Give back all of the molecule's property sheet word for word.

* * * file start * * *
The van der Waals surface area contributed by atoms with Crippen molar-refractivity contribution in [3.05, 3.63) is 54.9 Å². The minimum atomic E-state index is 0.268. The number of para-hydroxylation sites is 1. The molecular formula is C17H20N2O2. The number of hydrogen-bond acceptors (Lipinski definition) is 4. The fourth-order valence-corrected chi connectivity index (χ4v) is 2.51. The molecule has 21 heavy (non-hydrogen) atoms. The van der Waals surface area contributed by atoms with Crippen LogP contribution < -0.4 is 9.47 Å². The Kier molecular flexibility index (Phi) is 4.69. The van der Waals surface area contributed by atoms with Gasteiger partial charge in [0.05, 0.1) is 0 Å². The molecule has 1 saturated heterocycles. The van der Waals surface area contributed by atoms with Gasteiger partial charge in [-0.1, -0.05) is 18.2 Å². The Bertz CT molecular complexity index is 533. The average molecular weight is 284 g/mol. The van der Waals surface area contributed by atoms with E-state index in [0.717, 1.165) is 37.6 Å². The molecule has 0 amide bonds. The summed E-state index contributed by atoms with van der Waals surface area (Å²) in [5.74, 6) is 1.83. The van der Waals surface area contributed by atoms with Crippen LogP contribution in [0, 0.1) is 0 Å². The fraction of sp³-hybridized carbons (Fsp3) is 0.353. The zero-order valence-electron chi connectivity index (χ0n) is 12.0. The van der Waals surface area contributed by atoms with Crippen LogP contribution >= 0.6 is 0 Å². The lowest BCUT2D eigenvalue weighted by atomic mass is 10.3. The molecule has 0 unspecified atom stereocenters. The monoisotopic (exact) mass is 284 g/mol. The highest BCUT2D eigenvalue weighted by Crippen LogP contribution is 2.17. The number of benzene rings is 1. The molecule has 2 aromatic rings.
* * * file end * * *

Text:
The van der Waals surface area contributed by atoms with Crippen molar-refractivity contribution in [3.05, 3.63) is 54.9 Å². The minimum atomic E-state index is 0.268. The number of para-hydroxylation sites is 1. The molecular formula is C17H20N2O2. The number of hydrogen-bond acceptors (Lipinski definition) is 4. The fourth-order valence-corrected chi connectivity index (χ4v) is 2.51. The molecule has 21 heavy (non-hydrogen) atoms. The van der Waals surface area contributed by atoms with Crippen LogP contribution < -0.4 is 9.47 Å². The Kier molecular flexibility index (Phi) is 4.69. The van der Waals surface area contributed by atoms with Gasteiger partial charge in [0.05, 0.1) is 0 Å². The molecule has 1 saturated heterocycles. The van der Waals surface area contributed by atoms with Gasteiger partial charge in [-0.1, -0.05) is 18.2 Å². The Bertz CT molecular complexity index is 533. The average molecular weight is 284 g/mol. The van der Waals surface area contributed by atoms with E-state index in [0.717, 1.165) is 37.6 Å². The molecule has 0 amide bonds. The summed E-state index contributed by atoms with van der Waals surface area (Å²) in [5.74, 6) is 1.83. The van der Waals surface area contributed by atoms with Crippen LogP contribution in [0, 0.1) is 0 Å². The fraction of sp³-hybridized carbons (Fsp3) is 0.353. The zero-order valence-electron chi connectivity index (χ0n) is 12.0. The van der Waals surface area contributed by atoms with Crippen LogP contribution >= 0.6 is 0 Å². The lowest BCUT2D eigenvalue weighted by atomic mass is 10.3. The molecule has 0 unspecified atom stereocenters. The monoisotopic (exact) mass is 284 g/mol. The highest BCUT2D eigenvalue weighted by Crippen LogP contribution is 2.17. The number of benzene rings is 1. The molecule has 2 aromatic rings.